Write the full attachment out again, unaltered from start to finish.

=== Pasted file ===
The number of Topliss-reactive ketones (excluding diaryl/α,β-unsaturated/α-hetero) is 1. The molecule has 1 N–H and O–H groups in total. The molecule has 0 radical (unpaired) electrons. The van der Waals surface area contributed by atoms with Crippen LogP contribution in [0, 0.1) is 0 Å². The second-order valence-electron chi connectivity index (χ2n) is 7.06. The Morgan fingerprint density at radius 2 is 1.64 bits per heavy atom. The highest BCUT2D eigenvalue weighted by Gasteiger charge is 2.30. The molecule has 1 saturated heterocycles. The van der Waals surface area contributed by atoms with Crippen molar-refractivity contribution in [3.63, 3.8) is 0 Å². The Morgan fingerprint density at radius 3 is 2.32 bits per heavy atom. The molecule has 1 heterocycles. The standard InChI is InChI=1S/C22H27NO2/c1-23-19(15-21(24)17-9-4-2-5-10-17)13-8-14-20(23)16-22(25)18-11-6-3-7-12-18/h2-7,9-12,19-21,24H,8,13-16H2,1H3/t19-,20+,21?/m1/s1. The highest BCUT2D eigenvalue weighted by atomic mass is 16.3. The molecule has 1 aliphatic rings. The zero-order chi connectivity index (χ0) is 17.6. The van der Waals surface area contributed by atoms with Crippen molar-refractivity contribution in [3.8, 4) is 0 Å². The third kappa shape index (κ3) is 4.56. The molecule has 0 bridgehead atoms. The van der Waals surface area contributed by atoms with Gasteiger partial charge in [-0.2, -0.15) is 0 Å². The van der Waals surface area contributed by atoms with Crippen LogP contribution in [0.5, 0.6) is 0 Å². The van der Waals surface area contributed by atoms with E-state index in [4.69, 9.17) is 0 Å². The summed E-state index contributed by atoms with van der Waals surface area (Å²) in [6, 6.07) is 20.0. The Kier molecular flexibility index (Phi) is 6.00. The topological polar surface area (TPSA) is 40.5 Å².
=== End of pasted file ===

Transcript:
The number of Topliss-reactive ketones (excluding diaryl/α,β-unsaturated/α-hetero) is 1. The molecule has 1 N–H and O–H groups in total. The molecule has 0 radical (unpaired) electrons. The van der Waals surface area contributed by atoms with Crippen LogP contribution in [0, 0.1) is 0 Å². The second-order valence-electron chi connectivity index (χ2n) is 7.06. The Morgan fingerprint density at radius 2 is 1.64 bits per heavy atom. The highest BCUT2D eigenvalue weighted by Gasteiger charge is 2.30. The molecule has 1 saturated heterocycles. The van der Waals surface area contributed by atoms with Crippen molar-refractivity contribution in [3.63, 3.8) is 0 Å². The Morgan fingerprint density at radius 3 is 2.32 bits per heavy atom. The molecule has 1 heterocycles. The standard InChI is InChI=1S/C22H27NO2/c1-23-19(15-21(24)17-9-4-2-5-10-17)13-8-14-20(23)16-22(25)18-11-6-3-7-12-18/h2-7,9-12,19-21,24H,8,13-16H2,1H3/t19-,20+,21?/m1/s1. The highest BCUT2D eigenvalue weighted by atomic mass is 16.3. The molecule has 1 aliphatic rings. The zero-order chi connectivity index (χ0) is 17.6. The van der Waals surface area contributed by atoms with Crippen molar-refractivity contribution in [3.8, 4) is 0 Å². The third kappa shape index (κ3) is 4.56. The molecule has 0 bridgehead atoms. The van der Waals surface area contributed by atoms with Gasteiger partial charge in [-0.2, -0.15) is 0 Å². The van der Waals surface area contributed by atoms with Crippen LogP contribution in [0.5, 0.6) is 0 Å². The van der Waals surface area contributed by atoms with E-state index in [4.69, 9.17) is 0 Å². The summed E-state index contributed by atoms with van der Waals surface area (Å²) in [6, 6.07) is 20.0. The Kier molecular flexibility index (Phi) is 6.00. The topological polar surface area (TPSA) is 40.5 Å².